Ivory poaching has led to evolution of tuskless elephants, study finds
Researchers say findings in Mozambique demonstrate impact of human interference in nature
A tuskless adult female African elephant in Gorongosa National Park, Mozambique.
A tuskless adult female African elephant in Gorongosa National Park, Mozambique. Photograph: Jennifer Guyton/Caters News Agency
Thu 21 Oct 2021 19.00 BST
Ivory poaching over decades has led to the evolution of tuskless elephants, researchers have found, proving that humans are “literally changing the anatomy” of wild animals.
A previously rare genetic mutation causing tusklessness has become very common in some groups of African elephants after a period in which many were killed for their tusks, according to a study published in the journal Science.
Researchers looked at why female elephants in Gorongosa national park in Mozambique were frequently born without tusks, and found that the animals were in effect genetically engineered by mass poaching for ivory.
Elephants with tusks were highly likely to be hunted during the Mozambican civil war from 1977 to 1992, when 90% of the elephant population was slaughtered by armed forces on both sides to produce ivory that was sold to finance the conflict. Those without tusks were left alone, leading to an increased likelihood they would breed and pass on the tuskless trait to their offspring.
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A couple of generations later, the effects of this are still visible on the group of about 700 elephants that live in the national park. Robert Pringle, of the department of ecology and evolutionary biology at Princeton University, which led the study, said it showed the impact of human interference in nature.
He said: “What I think this study shows is that it’s more than just numbers. The impacts that people have, we’re literally changing the anatomy of animals.”
Pringle said Gorongosa national park had always interested researchers, who had suspected historical poaching was what caused this abnormality, though the exact mechanics of the issue were unknown.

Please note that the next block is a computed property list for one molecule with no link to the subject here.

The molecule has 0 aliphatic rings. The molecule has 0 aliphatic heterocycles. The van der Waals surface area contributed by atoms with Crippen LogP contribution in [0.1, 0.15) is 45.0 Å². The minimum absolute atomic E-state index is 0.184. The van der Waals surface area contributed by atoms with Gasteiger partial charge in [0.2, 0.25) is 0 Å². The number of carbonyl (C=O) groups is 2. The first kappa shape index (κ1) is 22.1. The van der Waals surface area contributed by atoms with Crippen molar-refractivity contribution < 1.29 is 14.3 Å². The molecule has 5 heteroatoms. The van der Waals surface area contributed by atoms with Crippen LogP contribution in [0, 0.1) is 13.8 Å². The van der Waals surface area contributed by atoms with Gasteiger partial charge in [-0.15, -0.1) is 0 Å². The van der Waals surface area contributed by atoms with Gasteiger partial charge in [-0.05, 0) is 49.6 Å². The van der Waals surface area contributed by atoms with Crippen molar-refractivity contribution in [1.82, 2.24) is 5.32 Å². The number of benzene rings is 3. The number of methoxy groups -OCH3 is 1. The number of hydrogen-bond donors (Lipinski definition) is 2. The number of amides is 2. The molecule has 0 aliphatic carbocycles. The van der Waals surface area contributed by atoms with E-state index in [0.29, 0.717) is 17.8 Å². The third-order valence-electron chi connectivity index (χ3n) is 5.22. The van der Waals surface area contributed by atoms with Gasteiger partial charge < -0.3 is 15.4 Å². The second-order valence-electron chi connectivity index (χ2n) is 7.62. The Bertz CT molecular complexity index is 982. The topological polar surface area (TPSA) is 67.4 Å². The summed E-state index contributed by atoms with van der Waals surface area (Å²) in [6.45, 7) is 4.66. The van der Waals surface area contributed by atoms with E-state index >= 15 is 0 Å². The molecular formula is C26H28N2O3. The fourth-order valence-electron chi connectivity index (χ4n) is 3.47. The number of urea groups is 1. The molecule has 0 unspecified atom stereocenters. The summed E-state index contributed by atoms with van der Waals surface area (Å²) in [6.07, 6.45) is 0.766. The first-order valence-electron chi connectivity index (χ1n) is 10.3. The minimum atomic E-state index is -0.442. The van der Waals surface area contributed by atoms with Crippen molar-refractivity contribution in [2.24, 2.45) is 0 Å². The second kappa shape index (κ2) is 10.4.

He said: “One of the conspicuous features is that a lot of the female elephants don’t have tusks and we were getting intrigued by this phenomenon. We realised that although there had been a fair amount written with people observing the fact that elephants were sometimes tuskless, especially in places where there had been a lot of poaching, nobody really understood why. And nor had anybody really quantified or documented the phenomenon and been able to really attribute it to a cause, as opposed to just speculating about the origins.”
The team suspected the phenomenon had a genetic cause and the fact it was rarely seen in males suggested it was linked to sex. After sequencing the genomes of tusked and tuskless elephants, the researchers found a genetic difference between the two.
Analysis revealed a pair of candidate genes on the X chromosome, including one with known roles in mammalian tooth development. In humans, these genes are associated with an X-linked dominant syndrome that stalls the growth of lateral incisors.
The suspected mutation on one or more genes ends up protecting female elephants from poaching, but it is fatal to male elephants, which do not develop properly in the womb.
About half of male elephant calves with a tuskless mother will have this genetic abnormality, which means elephant herds where there has been a lot of poaching can end up severely depleted of males. But this problem is reversible over time, Pringle said, as populations have been growing for two decades and more than tripled since the 1990s when they were pushed to the brink of elimination.
“So we actually expect that this syndrome will decrease in frequency in our study population, provided that the conservation picture continues to stay as positive as it has been recently,” he said. “There’s such a blizzard of depressing news about biodiversity and humans in the environment and I think it’s important to emphasise that there are some bright spots in that picture.”